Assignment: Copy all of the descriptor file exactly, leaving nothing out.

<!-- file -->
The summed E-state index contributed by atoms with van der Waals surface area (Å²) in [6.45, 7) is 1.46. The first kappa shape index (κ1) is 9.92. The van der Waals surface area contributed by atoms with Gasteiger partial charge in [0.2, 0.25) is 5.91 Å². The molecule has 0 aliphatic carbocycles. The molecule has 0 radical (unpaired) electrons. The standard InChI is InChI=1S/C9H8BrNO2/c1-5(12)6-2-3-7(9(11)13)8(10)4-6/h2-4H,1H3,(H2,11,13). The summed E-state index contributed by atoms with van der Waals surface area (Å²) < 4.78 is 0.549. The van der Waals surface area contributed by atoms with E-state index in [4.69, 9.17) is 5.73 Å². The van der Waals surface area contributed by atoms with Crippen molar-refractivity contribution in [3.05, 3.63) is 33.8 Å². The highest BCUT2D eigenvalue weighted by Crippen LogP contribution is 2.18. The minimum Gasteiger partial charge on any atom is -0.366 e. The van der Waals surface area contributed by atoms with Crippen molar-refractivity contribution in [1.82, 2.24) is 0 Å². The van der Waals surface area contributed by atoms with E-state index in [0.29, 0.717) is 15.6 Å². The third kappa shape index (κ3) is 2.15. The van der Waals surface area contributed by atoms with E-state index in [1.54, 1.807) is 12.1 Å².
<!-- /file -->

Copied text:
The summed E-state index contributed by atoms with van der Waals surface area (Å²) in [6.45, 7) is 1.46. The first kappa shape index (κ1) is 9.92. The van der Waals surface area contributed by atoms with Gasteiger partial charge in [0.2, 0.25) is 5.91 Å². The molecule has 0 aliphatic carbocycles. The molecule has 0 radical (unpaired) electrons. The standard InChI is InChI=1S/C9H8BrNO2/c1-5(12)6-2-3-7(9(11)13)8(10)4-6/h2-4H,1H3,(H2,11,13). The summed E-state index contributed by atoms with van der Waals surface area (Å²) < 4.78 is 0.549. The van der Waals surface area contributed by atoms with E-state index in [4.69, 9.17) is 5.73 Å². The van der Waals surface area contributed by atoms with Crippen molar-refractivity contribution in [3.05, 3.63) is 33.8 Å². The highest BCUT2D eigenvalue weighted by Crippen LogP contribution is 2.18. The minimum Gasteiger partial charge on any atom is -0.366 e. The van der Waals surface area contributed by atoms with Crippen molar-refractivity contribution in [1.82, 2.24) is 0 Å². The van der Waals surface area contributed by atoms with E-state index in [0.29, 0.717) is 15.6 Å². The third kappa shape index (κ3) is 2.15. The van der Waals surface area contributed by atoms with E-state index in [1.54, 1.807) is 12.1 Å².